Learning From Data – A Short Course: Exercise 8.3

For separable data that contain both positive and negative examples, and a separating hyperplane h, define the positive-side margin p_{+}(h) to be the distance between h and the nearest data point of class + 1. Similarly, define the negative-side margin p_{-}(h) to be the distance between h and the nearest data point of class - 1. Argue that if h is the optimal hyperplane, then p_{+}(h) = p_{-}(h). That is, the thickness of the cushion on either side of the optimal h is equal.

Suppose p_{+}(h) < p_{-}(h), then:

    \[ \left\{\begin{matrix} p_{+}(h) = \frac{1}{\left \| w^{*} \right \|}\\ p_{-}(h) = \frac{y_{n}(w^{*T}x_{n} + b^{*})}{\left \| w^{*} \right \|}, y_{n}(w^{*T}x_{n} + b^{*}) = k > 1 \end{matrix}\right. \]

The nearest positive points then stay in hyperplane  w^{*T}x + b^{*} - 1 = 0, while the nearest negative points stay in hyperplane y(w^{*T}x + b^{*}) = k \Leftrightarrow - (w^{*T}x + b^{*}) = k \Leftrightarrow w^{*T}x + b^{*} + k = 0. More general:

    \[ \left\{\begin{matrix} \forall (x_{n}, +1) \in D, w^{*T}x_{n} + b^{*} \geq 1\\ \forall (x_{n}, -1) \in D, w^{*T}x_{n} + b^{*} \leq -k \end{matrix}\right. \]

Now consider the hyperplane: h' : w^{*T}x + b^{*} + \frac{k - 1}{2} = 0, first it is still a seperating hyperplane, quick check:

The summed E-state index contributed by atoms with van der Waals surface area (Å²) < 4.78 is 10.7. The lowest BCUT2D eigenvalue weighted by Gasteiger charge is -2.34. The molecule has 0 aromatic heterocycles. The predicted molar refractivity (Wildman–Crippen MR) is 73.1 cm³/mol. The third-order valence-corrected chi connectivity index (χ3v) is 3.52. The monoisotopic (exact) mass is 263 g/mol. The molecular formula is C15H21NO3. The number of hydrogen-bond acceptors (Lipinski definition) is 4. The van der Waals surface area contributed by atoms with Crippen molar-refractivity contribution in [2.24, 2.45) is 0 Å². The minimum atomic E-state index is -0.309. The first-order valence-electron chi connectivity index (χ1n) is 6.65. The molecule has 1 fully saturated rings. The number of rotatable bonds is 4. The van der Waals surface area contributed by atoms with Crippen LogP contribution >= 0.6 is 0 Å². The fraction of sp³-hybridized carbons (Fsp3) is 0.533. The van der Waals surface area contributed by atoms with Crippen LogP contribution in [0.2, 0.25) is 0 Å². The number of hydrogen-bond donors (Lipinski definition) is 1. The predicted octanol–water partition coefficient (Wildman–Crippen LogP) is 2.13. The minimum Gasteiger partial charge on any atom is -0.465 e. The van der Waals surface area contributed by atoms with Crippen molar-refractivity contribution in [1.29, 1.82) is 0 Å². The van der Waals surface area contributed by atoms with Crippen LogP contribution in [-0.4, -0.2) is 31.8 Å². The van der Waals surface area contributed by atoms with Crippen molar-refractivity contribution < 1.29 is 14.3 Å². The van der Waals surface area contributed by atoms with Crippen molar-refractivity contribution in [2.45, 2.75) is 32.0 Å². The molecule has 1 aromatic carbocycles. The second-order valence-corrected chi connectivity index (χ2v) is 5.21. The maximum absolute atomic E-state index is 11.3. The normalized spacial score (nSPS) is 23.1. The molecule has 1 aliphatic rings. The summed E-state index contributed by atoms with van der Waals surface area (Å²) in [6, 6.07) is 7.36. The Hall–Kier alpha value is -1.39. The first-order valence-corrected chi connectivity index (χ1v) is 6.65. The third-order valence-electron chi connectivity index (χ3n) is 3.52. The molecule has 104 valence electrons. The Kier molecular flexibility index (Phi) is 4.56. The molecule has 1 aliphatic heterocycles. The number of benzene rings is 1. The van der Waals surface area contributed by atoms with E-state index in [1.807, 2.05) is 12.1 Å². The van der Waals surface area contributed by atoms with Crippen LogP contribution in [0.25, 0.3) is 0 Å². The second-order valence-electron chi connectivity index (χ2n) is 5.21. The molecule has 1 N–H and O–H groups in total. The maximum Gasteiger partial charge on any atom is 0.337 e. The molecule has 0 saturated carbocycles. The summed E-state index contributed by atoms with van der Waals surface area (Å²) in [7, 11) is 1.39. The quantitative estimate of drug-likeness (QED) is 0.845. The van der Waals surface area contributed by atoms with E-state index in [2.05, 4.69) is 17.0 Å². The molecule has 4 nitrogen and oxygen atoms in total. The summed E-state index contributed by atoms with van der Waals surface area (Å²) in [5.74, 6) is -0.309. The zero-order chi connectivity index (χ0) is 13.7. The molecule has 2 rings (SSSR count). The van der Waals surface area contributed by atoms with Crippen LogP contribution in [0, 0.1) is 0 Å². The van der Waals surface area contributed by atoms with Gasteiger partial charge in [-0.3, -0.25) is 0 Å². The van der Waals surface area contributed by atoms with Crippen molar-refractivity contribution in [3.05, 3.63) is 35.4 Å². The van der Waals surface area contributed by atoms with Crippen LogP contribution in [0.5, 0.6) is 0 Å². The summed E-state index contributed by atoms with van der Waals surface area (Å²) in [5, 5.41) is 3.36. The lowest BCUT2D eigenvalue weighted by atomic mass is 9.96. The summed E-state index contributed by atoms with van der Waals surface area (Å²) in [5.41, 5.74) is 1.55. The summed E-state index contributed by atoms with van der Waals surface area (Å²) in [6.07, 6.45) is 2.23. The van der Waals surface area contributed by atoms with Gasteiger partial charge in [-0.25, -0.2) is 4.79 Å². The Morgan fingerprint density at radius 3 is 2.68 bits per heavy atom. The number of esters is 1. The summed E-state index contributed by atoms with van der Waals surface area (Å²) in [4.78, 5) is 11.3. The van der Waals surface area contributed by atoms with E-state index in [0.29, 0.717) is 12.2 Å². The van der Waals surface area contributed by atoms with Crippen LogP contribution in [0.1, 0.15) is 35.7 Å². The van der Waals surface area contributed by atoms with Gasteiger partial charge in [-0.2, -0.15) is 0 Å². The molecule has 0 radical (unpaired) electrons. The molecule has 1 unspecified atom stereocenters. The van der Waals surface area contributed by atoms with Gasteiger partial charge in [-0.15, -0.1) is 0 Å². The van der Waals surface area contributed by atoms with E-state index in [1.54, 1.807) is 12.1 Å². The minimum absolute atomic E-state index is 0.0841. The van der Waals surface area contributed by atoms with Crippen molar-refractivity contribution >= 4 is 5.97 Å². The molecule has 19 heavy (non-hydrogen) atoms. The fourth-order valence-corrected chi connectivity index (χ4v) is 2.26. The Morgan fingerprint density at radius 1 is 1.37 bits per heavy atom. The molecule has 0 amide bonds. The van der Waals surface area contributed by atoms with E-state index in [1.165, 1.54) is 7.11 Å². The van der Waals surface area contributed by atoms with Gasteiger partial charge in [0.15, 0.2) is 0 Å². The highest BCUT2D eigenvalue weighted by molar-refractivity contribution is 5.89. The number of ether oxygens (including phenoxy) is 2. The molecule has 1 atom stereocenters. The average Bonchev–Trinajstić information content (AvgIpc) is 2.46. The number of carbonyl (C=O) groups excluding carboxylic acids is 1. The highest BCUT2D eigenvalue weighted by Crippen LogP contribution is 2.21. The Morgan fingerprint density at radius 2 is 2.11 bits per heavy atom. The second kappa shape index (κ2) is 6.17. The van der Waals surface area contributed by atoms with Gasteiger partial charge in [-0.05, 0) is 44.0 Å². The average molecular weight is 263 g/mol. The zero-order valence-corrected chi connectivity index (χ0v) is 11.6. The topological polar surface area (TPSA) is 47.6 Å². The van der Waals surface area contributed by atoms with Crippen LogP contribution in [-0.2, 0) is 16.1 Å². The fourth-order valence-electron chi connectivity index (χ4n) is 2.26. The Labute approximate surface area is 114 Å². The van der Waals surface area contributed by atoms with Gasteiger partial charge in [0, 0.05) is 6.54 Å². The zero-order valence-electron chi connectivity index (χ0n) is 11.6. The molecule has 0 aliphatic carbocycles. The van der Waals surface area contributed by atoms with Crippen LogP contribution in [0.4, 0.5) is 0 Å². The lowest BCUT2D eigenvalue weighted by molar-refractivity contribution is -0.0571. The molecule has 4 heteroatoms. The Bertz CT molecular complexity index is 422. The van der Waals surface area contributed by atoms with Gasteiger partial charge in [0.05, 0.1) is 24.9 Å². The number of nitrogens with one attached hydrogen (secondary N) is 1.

\[ \forall (x_{n}, +1) \in D, w^{*T}x_{n} + b^{*} + \frac{k - 1}{2} \geq 1 + \frac{k - 1}{2} = \frac{k + 1}{2} > 0 \]

    \[ \forall (x_{n}, -1) \in D, w^{*T}x_{n} + b^{*} + \frac{k - 1}{2} \leq -k + \frac{k - 1}{2} = -\frac{k + 1}{2}  < 0 \]

Second, we have:

    \[ \text{dist}(h', (x_{n},y_{n})) = \frac{y_{n}(w^{*T}x_{n} + b + \frac{k - 1}{2})}{\left \| w^{*} \right \|} \]

So yes, the nearest positive points are still the old nearest positive points, the nearest negative points are still the old the nearest negative points:

    \[ \begin{cases} y_{n}(w^{*T}x_{n} + b + \frac{k - 1}{2}) \geq 1 + \frac{k-1}{2} = \frac{k+1}{2} & \text{ if } y_{n} = +1 \\ y_{n}(w^{*T}x_{n} + b + \frac{k - 1}{2}) \geq k - \frac{k-1}{2} = \frac{k+1}{2} & \text{ if } y_{n} = -1 \end{cases} \]

The only difference is that: p_{+}(h') = p_{-}(h') = \frac{k+1}{2}\frac{1}{\left \| w^{*} \right \|} > p_{+}(h) (due to the fact that k > 1). So h cannot be the optimal hyperplane if p_{+}(h) < p_{-}(h). The case p_{-}(h) < p_{+}(h) is similar, I guess.


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